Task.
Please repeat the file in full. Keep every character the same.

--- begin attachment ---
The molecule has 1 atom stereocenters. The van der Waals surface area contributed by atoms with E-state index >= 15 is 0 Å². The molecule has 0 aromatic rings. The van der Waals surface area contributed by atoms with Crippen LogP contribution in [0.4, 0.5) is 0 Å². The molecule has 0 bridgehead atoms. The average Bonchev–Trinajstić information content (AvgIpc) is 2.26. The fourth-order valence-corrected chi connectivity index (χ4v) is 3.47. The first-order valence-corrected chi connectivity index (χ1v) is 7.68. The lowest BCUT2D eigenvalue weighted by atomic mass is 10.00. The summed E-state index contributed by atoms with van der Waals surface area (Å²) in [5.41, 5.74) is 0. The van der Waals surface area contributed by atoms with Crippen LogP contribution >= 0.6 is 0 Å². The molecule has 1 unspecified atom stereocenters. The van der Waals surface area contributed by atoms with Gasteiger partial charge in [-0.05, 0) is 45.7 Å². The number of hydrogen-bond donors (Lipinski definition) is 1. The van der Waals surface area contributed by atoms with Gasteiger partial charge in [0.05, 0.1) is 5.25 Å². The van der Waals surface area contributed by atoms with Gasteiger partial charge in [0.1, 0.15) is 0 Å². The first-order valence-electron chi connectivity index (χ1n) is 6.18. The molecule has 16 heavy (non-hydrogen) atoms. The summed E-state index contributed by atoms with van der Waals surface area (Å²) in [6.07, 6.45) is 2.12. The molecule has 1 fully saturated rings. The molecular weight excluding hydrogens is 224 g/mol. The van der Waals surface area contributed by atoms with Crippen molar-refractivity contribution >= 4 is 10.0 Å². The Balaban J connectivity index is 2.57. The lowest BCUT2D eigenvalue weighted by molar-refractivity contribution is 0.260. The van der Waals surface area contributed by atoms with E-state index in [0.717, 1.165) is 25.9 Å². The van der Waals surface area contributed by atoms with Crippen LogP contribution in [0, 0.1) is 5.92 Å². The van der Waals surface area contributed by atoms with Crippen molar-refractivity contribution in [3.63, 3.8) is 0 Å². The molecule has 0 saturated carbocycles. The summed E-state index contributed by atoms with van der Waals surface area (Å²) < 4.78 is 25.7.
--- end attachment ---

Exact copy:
The molecule has 1 atom stereocenters. The van der Waals surface area contributed by atoms with E-state index >= 15 is 0 Å². The molecule has 0 aromatic rings. The van der Waals surface area contributed by atoms with Crippen LogP contribution in [0.4, 0.5) is 0 Å². The molecule has 0 bridgehead atoms. The average Bonchev–Trinajstić information content (AvgIpc) is 2.26. The fourth-order valence-corrected chi connectivity index (χ4v) is 3.47. The first-order valence-corrected chi connectivity index (χ1v) is 7.68. The lowest BCUT2D eigenvalue weighted by atomic mass is 10.00. The summed E-state index contributed by atoms with van der Waals surface area (Å²) in [5.41, 5.74) is 0. The van der Waals surface area contributed by atoms with Crippen LogP contribution >= 0.6 is 0 Å². The molecule has 1 unspecified atom stereocenters. The van der Waals surface area contributed by atoms with Gasteiger partial charge in [-0.05, 0) is 45.7 Å². The number of hydrogen-bond donors (Lipinski definition) is 1. The van der Waals surface area contributed by atoms with Gasteiger partial charge in [0.05, 0.1) is 5.25 Å². The van der Waals surface area contributed by atoms with Gasteiger partial charge in [0.1, 0.15) is 0 Å². The first-order valence-electron chi connectivity index (χ1n) is 6.18. The molecule has 16 heavy (non-hydrogen) atoms. The summed E-state index contributed by atoms with van der Waals surface area (Å²) in [6.07, 6.45) is 2.12. The molecule has 1 fully saturated rings. The molecular weight excluding hydrogens is 224 g/mol. The van der Waals surface area contributed by atoms with Crippen molar-refractivity contribution >= 4 is 10.0 Å². The Balaban J connectivity index is 2.57. The lowest BCUT2D eigenvalue weighted by molar-refractivity contribution is 0.260. The van der Waals surface area contributed by atoms with E-state index in [0.717, 1.165) is 25.9 Å². The van der Waals surface area contributed by atoms with Crippen LogP contribution in [0, 0.1) is 5.92 Å². The van der Waals surface area contributed by atoms with Crippen molar-refractivity contribution in [3.63, 3.8) is 0 Å². The molecule has 0 saturated carbocycles. The summed E-state index contributed by atoms with van der Waals surface area (Å²) < 4.78 is 25.7.